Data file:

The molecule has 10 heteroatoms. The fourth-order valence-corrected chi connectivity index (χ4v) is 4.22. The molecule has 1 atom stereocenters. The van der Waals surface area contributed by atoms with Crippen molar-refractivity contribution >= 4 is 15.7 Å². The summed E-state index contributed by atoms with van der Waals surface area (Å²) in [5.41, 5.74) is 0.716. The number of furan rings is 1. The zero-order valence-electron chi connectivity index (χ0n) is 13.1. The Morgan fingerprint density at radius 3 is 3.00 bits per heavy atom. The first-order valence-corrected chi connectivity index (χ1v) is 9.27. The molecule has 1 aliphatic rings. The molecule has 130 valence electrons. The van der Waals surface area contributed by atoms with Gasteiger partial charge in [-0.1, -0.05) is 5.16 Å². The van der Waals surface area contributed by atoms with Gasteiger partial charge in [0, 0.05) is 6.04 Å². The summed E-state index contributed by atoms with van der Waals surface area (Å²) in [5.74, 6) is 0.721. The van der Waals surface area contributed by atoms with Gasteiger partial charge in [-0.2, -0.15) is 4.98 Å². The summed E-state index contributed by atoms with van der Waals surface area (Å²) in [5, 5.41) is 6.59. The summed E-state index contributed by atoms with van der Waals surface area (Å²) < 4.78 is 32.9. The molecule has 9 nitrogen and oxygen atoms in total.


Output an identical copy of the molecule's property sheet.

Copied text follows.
The molecule has 10 heteroatoms. The fourth-order valence-corrected chi connectivity index (χ4v) is 4.22. The molecule has 1 atom stereocenters. The van der Waals surface area contributed by atoms with Crippen molar-refractivity contribution >= 4 is 15.7 Å². The summed E-state index contributed by atoms with van der Waals surface area (Å²) in [5.41, 5.74) is 0.716. The number of furan rings is 1. The zero-order valence-electron chi connectivity index (χ0n) is 13.1. The Morgan fingerprint density at radius 3 is 3.00 bits per heavy atom. The first-order valence-corrected chi connectivity index (χ1v) is 9.27. The molecule has 1 aliphatic rings. The molecule has 130 valence electrons. The van der Waals surface area contributed by atoms with Gasteiger partial charge in [-0.1, -0.05) is 5.16 Å². The van der Waals surface area contributed by atoms with Gasteiger partial charge in [0, 0.05) is 6.04 Å². The summed E-state index contributed by atoms with van der Waals surface area (Å²) in [5.74, 6) is 0.721. The van der Waals surface area contributed by atoms with Gasteiger partial charge in [-0.2, -0.15) is 4.98 Å². The summed E-state index contributed by atoms with van der Waals surface area (Å²) in [5, 5.41) is 6.59. The summed E-state index contributed by atoms with van der Waals surface area (Å²) < 4.78 is 32.9. The molecule has 9 nitrogen and oxygen atoms in total.